The changes in the rankings were made, according to Christopher Swanson, a vice president of education research projects at Education Week, because the newspaper decided that some of its criteria were no longer relevant in measuring education trends that have developed in recent years. Swanson said Education Week also decided to not rank states this year because the Quality Counts report was held up by the federal government shutdown, which delayed the release of census data.
Education Week, a national education newspaper that has given Maryland schools the top mark for the past five years, has stopped ranking the states in its annual Quality Counts report, according to the Baltimore Sun. The marks were considered the most comprehensive ranking of the nation’s schools.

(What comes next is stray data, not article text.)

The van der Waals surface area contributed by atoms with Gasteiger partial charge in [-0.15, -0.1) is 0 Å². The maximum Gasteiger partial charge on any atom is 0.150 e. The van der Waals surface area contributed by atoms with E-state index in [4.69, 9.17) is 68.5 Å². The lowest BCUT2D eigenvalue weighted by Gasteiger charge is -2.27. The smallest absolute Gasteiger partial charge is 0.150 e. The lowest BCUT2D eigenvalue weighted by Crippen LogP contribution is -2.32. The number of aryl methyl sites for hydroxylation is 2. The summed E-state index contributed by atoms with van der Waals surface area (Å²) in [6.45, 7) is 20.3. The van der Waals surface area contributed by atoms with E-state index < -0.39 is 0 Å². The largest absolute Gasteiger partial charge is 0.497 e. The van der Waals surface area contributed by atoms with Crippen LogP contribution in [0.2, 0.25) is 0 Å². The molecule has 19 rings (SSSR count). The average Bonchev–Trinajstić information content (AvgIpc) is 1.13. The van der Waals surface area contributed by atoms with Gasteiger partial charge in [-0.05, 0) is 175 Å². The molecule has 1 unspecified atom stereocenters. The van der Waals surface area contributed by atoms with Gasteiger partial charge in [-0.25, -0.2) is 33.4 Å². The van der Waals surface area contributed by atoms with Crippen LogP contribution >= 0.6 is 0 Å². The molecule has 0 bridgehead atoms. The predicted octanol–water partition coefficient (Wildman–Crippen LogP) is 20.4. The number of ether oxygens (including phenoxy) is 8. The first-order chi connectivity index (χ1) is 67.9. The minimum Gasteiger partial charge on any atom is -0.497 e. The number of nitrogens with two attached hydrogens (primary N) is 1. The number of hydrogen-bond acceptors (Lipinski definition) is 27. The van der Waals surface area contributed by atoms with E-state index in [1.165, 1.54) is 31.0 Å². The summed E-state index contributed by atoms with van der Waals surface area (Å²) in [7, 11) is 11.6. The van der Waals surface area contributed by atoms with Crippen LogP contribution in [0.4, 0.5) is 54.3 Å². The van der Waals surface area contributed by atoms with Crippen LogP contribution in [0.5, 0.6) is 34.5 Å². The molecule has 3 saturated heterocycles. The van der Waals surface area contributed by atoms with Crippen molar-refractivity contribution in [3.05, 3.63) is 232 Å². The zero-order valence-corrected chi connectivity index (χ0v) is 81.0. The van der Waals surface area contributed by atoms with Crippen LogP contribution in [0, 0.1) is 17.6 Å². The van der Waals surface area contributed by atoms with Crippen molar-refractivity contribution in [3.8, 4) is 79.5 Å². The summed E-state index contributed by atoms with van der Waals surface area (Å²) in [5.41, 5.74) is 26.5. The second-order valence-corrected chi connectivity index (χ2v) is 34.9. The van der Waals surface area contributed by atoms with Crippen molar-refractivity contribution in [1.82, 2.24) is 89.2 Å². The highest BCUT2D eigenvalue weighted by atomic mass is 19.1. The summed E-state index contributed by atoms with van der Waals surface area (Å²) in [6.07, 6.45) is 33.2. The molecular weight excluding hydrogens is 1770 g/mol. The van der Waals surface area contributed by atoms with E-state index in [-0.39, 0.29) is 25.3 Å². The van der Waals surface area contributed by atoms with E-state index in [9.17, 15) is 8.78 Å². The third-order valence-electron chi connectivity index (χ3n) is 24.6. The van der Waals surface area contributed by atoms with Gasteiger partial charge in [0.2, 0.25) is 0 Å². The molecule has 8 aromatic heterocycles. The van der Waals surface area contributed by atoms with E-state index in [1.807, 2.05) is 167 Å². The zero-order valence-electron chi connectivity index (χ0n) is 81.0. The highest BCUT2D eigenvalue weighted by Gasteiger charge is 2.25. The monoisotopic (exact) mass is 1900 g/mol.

Counties are proud to support Maryland’s K-12 education system by providing educational funding to county boards of education. According to the Department of Legislative Services, in fiscal 2009, county governments were the source of 48% of all funding for public education in Maryland and provided $5.5 billion to their schools in fiscal 2013. And, Maryland counties have been pleased with the State’s number one ranking in education by the national publication, Education Week, for the past several years.
The change in Education Week this year reflects a revision to its ranking criteria and a delay in the receipt of this year’s data. As described by the Sun,